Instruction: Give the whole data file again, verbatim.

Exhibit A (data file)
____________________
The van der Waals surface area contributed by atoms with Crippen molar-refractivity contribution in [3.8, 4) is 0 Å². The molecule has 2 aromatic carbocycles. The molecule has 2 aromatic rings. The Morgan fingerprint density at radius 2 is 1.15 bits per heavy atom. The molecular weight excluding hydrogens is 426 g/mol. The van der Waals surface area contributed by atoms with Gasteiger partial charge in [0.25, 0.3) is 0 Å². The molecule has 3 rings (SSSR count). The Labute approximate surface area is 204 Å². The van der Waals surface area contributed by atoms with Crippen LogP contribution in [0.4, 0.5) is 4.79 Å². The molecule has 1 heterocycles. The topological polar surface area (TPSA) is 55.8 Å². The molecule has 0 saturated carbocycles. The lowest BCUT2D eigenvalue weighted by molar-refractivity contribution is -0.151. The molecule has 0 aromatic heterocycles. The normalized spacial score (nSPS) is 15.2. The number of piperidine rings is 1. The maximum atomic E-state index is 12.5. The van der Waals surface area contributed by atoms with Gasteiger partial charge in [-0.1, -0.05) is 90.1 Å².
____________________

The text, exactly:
The van der Waals surface area contributed by atoms with Crippen molar-refractivity contribution in [3.8, 4) is 0 Å². The molecule has 2 aromatic carbocycles. The molecule has 2 aromatic rings. The Morgan fingerprint density at radius 2 is 1.15 bits per heavy atom. The molecular weight excluding hydrogens is 426 g/mol. The van der Waals surface area contributed by atoms with Gasteiger partial charge in [0.25, 0.3) is 0 Å². The molecule has 3 rings (SSSR count). The Labute approximate surface area is 204 Å². The van der Waals surface area contributed by atoms with Crippen LogP contribution in [0.4, 0.5) is 4.79 Å². The molecule has 1 heterocycles. The topological polar surface area (TPSA) is 55.8 Å². The molecule has 0 saturated carbocycles. The lowest BCUT2D eigenvalue weighted by molar-refractivity contribution is -0.151. The molecule has 0 aromatic heterocycles. The normalized spacial score (nSPS) is 15.2. The number of piperidine rings is 1. The maximum atomic E-state index is 12.5. The van der Waals surface area contributed by atoms with Gasteiger partial charge in [-0.1, -0.05) is 90.1 Å².